‘Star Trek’ Star Nichelle Nichols Trusted Jesus After Listening to Martin Luther King Jr., Says Evangelist
Nickel Nichols, known as Lieutenant Uhura game in “Star Trek” died Saturday, July 30, of heart failure at the age of 89 in Silver City, New Mexico. Dylan Novak, who has a celebrity evangelism ministry, says Nichols died knowing Jesus as her savior.
“I am saddened by the news of Nickell’s passing, but grateful to know where he put his faith and trust,” Novak said in a letter. Facebook post on sunday
Nicole Nichols: Her Legacy and Testimony
Nicole Nichols was a pioneer as one of the first black women to play a lead role on television. Nichols thinks about leaving Star Trek at one point to do theater He was convinced to stay by none other than Dr. Martin Luther King Jr. King told Nichols that he and his family were his biggest fans, and that “Star Trek” was the only show he and his wife let their children stay up to watch. When Nichols told King she was planning to leave Star Trek, King asked her to stay, saying she would elevate the dignity of black Americans in her role.
Nichols stayed and had another big moment when she and William Shatner, who played Captain Kirk, engaged in the first interracial kiss on television. Nichols took on other acting roles and later recruited women and minorities for NASA.
But what were his religious beliefs? Dylan Novak is a full-time preacher who shares the gospel with celebrities through his ministry, famous evangelist. “Sharing the gospel with Hollywood is a neglected and much-needed mission field,” Novak says on his website. Since this ministry began, God has opened doors for me to share the gospel with over 700 celebrities, and several life-changing decisions have been made!
Novak told ChurchLeaders that he met Nichols at the Fanboy Expo in Knoxville, Tennessee, and he gave him the “typical gift” he gives when he meets celebrities. This gift includes Bibles, Gospel tracts from Lifeway, a book called “GASP!” Was. Written by his friend Tony Nolan, and a letter explaining Bible.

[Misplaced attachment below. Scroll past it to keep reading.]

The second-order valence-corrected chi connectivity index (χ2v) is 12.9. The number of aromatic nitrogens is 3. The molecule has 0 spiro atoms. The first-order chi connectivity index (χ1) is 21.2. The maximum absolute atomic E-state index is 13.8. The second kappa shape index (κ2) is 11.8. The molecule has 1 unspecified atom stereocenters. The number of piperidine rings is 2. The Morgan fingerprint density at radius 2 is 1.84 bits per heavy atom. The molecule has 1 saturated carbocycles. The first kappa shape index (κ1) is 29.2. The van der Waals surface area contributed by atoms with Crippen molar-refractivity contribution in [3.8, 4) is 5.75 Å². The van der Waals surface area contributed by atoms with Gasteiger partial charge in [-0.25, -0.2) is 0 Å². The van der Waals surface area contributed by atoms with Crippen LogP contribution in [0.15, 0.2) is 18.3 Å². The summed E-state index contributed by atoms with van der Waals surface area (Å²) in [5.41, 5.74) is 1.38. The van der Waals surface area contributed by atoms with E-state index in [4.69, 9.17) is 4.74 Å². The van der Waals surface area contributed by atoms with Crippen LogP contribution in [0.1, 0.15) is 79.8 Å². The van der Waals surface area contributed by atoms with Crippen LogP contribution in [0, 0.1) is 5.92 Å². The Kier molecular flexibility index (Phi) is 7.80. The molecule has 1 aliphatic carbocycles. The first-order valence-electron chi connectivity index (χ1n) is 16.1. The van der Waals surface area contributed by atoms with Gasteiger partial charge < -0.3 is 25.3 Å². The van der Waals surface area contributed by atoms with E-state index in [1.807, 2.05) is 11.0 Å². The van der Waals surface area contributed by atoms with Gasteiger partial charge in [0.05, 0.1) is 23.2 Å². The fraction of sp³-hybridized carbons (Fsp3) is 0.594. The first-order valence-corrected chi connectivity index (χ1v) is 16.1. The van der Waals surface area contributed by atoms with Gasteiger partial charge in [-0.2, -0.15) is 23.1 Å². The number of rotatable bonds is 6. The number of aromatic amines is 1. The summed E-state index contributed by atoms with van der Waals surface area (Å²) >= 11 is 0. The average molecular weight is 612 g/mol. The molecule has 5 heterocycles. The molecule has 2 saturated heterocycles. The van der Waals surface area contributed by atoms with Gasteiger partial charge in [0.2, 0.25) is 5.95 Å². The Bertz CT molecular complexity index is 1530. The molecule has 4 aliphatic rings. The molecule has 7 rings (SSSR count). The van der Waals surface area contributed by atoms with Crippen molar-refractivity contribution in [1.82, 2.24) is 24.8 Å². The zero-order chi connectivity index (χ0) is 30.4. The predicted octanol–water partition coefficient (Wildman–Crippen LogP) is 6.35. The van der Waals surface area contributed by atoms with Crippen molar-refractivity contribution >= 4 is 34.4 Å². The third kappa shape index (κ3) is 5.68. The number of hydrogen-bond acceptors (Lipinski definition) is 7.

Novak had researched Nichols’ beliefs ahead of time and knew he had a Presbyterian background, but he wasn’t sure where he stood spiritually. When he gave her this gift, he told her that he was a follower of Jesus and that he had come to meet him because “I love and care for your soul.”
Nichols took out the Bible first and expressed gratitude because he was looking for a travel-sized Bible. When Novak explained why he came up with the gift, Nichols became emotional, saying Novak was the first fan he could remember caring about his eternal destiny.
Novak said he told her, “No fan has ever cared about my eternal life,” and she said she “went on to share her testimony of knowing Jesus as her personal Lord and Savior.”
Dr. Martin Luther King Jr. appears to have had a significant influence on Nichols’ religious beliefs as well as his career. Novak said Nichols told him he was a big fan of King and had heard him speak many times. In one of those speeches, King presented the Bible and, according to Novak, Nichols “accepted Jesus as his personal Lord and Savior.”